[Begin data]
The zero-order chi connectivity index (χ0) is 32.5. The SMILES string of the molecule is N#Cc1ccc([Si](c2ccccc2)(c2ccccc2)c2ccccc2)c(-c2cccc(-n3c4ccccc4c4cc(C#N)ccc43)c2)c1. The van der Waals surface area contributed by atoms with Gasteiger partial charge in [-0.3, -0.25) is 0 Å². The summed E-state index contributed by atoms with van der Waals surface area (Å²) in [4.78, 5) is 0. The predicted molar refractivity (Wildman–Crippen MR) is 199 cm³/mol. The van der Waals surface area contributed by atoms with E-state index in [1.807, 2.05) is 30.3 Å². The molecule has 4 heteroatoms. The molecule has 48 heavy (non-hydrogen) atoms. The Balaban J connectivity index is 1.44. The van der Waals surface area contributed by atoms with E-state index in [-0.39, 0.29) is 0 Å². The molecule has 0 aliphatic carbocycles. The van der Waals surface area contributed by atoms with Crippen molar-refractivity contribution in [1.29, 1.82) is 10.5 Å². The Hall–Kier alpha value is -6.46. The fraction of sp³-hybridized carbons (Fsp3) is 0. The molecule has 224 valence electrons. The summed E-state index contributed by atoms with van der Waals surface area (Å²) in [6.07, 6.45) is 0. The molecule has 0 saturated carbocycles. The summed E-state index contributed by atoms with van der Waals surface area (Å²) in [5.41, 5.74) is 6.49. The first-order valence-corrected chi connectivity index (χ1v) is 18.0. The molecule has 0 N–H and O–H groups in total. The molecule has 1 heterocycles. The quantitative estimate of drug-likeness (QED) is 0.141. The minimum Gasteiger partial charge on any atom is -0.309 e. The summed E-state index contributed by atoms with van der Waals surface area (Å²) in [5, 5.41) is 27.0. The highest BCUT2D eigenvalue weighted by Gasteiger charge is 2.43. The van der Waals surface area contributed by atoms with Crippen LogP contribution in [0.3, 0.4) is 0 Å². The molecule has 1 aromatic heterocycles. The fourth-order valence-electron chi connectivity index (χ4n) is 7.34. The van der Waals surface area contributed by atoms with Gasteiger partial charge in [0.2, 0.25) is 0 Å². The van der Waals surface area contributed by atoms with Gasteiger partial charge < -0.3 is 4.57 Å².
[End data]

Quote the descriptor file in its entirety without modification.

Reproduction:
The zero-order chi connectivity index (χ0) is 32.5. The SMILES string of the molecule is N#Cc1ccc([Si](c2ccccc2)(c2ccccc2)c2ccccc2)c(-c2cccc(-n3c4ccccc4c4cc(C#N)ccc43)c2)c1. The van der Waals surface area contributed by atoms with Gasteiger partial charge in [-0.3, -0.25) is 0 Å². The summed E-state index contributed by atoms with van der Waals surface area (Å²) in [4.78, 5) is 0. The predicted molar refractivity (Wildman–Crippen MR) is 199 cm³/mol. The van der Waals surface area contributed by atoms with E-state index in [1.807, 2.05) is 30.3 Å². The molecule has 4 heteroatoms. The molecule has 48 heavy (non-hydrogen) atoms. The Balaban J connectivity index is 1.44. The van der Waals surface area contributed by atoms with E-state index in [-0.39, 0.29) is 0 Å². The molecule has 0 aliphatic carbocycles. The van der Waals surface area contributed by atoms with Crippen molar-refractivity contribution in [1.29, 1.82) is 10.5 Å². The Hall–Kier alpha value is -6.46. The fraction of sp³-hybridized carbons (Fsp3) is 0. The molecule has 224 valence electrons. The summed E-state index contributed by atoms with van der Waals surface area (Å²) in [6.07, 6.45) is 0. The molecule has 0 saturated carbocycles. The summed E-state index contributed by atoms with van der Waals surface area (Å²) in [5.41, 5.74) is 6.49. The first-order valence-corrected chi connectivity index (χ1v) is 18.0. The molecule has 0 N–H and O–H groups in total. The molecule has 1 heterocycles. The quantitative estimate of drug-likeness (QED) is 0.141. The minimum Gasteiger partial charge on any atom is -0.309 e. The summed E-state index contributed by atoms with van der Waals surface area (Å²) in [5, 5.41) is 27.0. The highest BCUT2D eigenvalue weighted by Gasteiger charge is 2.43. The van der Waals surface area contributed by atoms with Crippen LogP contribution in [0.3, 0.4) is 0 Å². The molecule has 1 aromatic heterocycles. The fourth-order valence-electron chi connectivity index (χ4n) is 7.34. The van der Waals surface area contributed by atoms with Gasteiger partial charge in [0.2, 0.25) is 0 Å². The van der Waals surface area contributed by atoms with Gasteiger partial charge < -0.3 is 4.57 Å².